Tania Diggory, Founder & Director of Calmer, an award-winning training organisation empowering entrepreneurs, freelancers, and business teams to nurture good mental health, has put together a selection of top tips for remote working during the current COVID-19 pandemic.
‘Working from home can seem like a dream come true for some, however in these uncertain times we face, many professionals now find themselves in a remote working situation out of necessity. Managing the boundaries of this reality can be tricky, not to mention anxiety-inducing, yet with careful planning, guidance and a refreshed perspective, we’ve seen how you can make your home workspace work for you,’ said Tania.
‘Although COVID-19 has presented an emergency response which has led to working from home for many people, remote working has been on the increase for a while and will continue to increase in today’s digital landscape, which will inevitably change the workplace dynamic. With this in mind, the team at Calmer have created an exclusive book, Working from Home: The Complete Calmer Guide to Remote Working, which provides actionable steps for successful remote working – from adopting a healthy mindset, to creating a mindful workspace, to ensuring high productivity.
This guide is due to be launched just before Easter and ahead of this, we wanted to share a few tips to help people who are new to remote working during the current COVID-19 pandemic.’
Plan your day each morning
Start your day with a planning session, grab a notepad and pen and write down what you’d like to get out of your working day to help set you on the right track. Having a clear structure for the day and knowing what you may need support within your team is important, and it will help you to reduce distractions.
We need human connection in order to thrive, so ensure you regularly connect with others in your personal and professional network. If you work alone, get in touch with people who lift your spirits, and for companies, be sure to communicate with your team at different times during the working day. We suggest occasionally booking in a virtual team meeting via video conferencing or one-to-one calls, as a healthy way to give that illusion of proximity.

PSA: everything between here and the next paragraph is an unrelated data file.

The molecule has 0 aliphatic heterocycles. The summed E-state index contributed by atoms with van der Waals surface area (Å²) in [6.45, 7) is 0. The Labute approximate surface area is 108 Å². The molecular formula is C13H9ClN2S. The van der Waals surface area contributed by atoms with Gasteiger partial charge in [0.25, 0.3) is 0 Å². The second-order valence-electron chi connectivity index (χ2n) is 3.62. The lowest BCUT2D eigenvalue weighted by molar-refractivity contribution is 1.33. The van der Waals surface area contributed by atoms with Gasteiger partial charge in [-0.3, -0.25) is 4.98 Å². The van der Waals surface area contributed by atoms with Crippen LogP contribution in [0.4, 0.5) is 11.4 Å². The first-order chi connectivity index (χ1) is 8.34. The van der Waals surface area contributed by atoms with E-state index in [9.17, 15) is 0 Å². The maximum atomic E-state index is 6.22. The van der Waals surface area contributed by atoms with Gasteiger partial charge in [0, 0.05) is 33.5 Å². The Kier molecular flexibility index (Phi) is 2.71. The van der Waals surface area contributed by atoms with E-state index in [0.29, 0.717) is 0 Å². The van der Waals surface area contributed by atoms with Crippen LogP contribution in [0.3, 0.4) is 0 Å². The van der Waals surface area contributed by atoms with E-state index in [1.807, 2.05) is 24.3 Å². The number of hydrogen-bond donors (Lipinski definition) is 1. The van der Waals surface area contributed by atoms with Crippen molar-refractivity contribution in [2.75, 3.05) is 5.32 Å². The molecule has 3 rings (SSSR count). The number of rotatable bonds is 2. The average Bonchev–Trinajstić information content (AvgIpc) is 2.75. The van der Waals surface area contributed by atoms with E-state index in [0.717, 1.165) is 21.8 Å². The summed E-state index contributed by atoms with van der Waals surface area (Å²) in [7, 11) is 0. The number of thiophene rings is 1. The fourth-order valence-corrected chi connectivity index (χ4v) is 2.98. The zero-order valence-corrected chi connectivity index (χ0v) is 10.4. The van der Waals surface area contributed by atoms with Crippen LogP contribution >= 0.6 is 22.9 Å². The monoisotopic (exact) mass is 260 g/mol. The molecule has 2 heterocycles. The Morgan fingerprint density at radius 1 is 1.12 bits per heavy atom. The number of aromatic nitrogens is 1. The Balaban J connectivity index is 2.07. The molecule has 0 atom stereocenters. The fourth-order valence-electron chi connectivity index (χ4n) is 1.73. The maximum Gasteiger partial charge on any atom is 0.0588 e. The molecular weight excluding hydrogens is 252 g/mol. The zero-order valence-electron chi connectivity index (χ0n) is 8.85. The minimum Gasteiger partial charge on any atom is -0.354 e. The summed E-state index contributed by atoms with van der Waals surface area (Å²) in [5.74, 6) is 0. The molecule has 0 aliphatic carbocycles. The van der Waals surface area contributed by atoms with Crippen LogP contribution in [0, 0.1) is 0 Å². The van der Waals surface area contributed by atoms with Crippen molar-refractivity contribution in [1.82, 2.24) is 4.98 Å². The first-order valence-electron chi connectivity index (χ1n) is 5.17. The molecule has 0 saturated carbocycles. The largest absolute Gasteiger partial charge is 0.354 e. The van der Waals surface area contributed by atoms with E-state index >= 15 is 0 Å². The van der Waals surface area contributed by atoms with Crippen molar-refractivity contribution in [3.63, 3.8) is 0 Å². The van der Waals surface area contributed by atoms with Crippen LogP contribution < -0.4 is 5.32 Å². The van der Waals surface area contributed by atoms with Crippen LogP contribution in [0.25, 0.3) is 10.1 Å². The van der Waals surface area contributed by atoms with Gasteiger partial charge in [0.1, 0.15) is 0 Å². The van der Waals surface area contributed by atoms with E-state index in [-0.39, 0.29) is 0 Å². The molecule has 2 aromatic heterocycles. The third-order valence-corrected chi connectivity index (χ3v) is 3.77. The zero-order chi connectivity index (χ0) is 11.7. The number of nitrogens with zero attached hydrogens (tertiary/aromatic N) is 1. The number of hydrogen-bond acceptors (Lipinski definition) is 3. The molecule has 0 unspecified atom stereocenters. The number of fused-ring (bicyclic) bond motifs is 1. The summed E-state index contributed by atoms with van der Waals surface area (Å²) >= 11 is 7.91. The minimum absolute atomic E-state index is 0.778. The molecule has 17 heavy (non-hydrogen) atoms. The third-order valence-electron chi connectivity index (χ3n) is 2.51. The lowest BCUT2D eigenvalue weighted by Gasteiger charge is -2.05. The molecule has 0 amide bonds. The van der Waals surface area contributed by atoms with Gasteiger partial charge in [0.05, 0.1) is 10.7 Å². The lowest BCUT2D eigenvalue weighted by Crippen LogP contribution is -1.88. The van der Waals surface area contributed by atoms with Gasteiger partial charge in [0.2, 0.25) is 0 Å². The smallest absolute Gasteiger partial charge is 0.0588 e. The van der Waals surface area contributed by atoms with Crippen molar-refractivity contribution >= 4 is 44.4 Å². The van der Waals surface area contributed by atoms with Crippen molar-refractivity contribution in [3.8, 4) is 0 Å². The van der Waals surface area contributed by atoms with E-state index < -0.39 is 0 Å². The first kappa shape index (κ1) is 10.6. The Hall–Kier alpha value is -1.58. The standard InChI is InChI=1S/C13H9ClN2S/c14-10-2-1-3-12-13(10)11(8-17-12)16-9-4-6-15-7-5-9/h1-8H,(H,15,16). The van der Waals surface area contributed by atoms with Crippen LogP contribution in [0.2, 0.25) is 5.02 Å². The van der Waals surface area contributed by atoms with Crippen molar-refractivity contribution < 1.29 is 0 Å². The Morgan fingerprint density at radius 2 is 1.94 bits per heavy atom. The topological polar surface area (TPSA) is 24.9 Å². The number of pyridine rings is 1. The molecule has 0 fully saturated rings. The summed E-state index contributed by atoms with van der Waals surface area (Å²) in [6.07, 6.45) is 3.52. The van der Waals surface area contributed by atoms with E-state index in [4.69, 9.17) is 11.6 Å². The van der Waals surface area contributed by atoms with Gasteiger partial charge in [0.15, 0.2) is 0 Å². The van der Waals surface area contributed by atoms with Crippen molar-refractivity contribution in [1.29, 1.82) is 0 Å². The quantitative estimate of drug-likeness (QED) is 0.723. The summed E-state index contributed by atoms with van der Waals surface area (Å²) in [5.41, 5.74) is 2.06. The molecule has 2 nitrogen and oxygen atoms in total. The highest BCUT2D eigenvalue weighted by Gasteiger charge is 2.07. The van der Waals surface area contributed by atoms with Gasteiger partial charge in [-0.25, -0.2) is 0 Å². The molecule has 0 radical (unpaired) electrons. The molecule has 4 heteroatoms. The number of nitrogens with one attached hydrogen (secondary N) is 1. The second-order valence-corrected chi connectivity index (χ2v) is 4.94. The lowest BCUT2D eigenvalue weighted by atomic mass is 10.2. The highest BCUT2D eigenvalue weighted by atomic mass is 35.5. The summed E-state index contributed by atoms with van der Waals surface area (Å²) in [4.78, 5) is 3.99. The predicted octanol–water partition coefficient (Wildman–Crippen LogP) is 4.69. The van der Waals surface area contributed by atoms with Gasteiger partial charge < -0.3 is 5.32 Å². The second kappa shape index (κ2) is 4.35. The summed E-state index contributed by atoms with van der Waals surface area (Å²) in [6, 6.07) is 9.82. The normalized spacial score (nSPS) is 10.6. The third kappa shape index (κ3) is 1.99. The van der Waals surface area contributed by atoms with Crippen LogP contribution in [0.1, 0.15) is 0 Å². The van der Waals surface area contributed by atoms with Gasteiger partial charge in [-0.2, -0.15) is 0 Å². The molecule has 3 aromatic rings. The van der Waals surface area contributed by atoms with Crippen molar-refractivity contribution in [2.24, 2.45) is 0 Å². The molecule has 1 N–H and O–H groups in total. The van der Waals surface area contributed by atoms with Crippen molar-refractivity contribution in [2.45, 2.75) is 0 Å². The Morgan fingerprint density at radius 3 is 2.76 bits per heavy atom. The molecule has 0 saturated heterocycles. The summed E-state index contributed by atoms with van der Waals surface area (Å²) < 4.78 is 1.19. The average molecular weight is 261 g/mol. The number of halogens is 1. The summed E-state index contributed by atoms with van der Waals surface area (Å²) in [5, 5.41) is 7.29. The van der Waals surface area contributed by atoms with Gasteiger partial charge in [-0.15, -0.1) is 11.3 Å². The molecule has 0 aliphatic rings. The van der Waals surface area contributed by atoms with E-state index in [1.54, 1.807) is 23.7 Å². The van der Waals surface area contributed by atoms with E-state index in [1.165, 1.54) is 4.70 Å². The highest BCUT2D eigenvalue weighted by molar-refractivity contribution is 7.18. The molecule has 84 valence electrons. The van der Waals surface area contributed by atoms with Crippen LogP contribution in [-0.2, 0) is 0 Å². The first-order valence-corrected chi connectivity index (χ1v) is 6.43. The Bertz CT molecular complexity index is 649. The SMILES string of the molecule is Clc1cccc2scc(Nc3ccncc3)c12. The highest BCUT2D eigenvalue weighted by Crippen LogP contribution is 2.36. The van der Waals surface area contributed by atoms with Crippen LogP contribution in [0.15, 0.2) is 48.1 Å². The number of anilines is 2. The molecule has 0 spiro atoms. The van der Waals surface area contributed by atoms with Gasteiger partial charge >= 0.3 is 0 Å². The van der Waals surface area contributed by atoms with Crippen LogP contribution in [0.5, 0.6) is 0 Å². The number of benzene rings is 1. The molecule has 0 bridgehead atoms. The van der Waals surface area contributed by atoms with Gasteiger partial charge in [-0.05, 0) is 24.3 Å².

Take a break
Taking a break while working remotely can feel like a challenge – it’s common to feel the need to stay connected to the laptop so that your colleagues or clients know you’re working. Stop. Breathe. Trust. We need breaks in the day in order to feel more productive, and numerous studies have highlighted the optimum time to take a break is around every 90 minutes or so.
Stretch your legs, make a comforting hot drink and/or focus the mind on something different. Try setting your alarm to remind you to take a break every 90 minutes or so; it’s good for your well-being and can boost your productivity.
Create your workspace, keep to office hours – and get dressed!
While it’s tempting to work all day in your PJs, try starting your day as you usually would when commuting to the office. It can make a positive difference in how you feel, ensure a productive mindset and help you keep a sense of routine, which is important for nurturing good mental health.
You could use your traditional commute time to do something different and get your mind and body ready for the working day; remember that just because you’re working at home, it is not necessary to work all hours. Create your ‘workspace’ at home and nurture it. Where possible, keep consistent with a healthy start and finish time for your working day, there will always be work to do and your laptop or desktop computer will still be there tomorrow.
At Calmer, nurturing good mental health, resilience, and maintaining a productive and happy workforce are our areas of expertise. Calmer is a remote working team, and we work with carefully selected associates in the business development and well being space. We are proud to deliver remote online training and live large scale events. Our services are tailored to support the needs of our clients, paying particular care to staff well-being.
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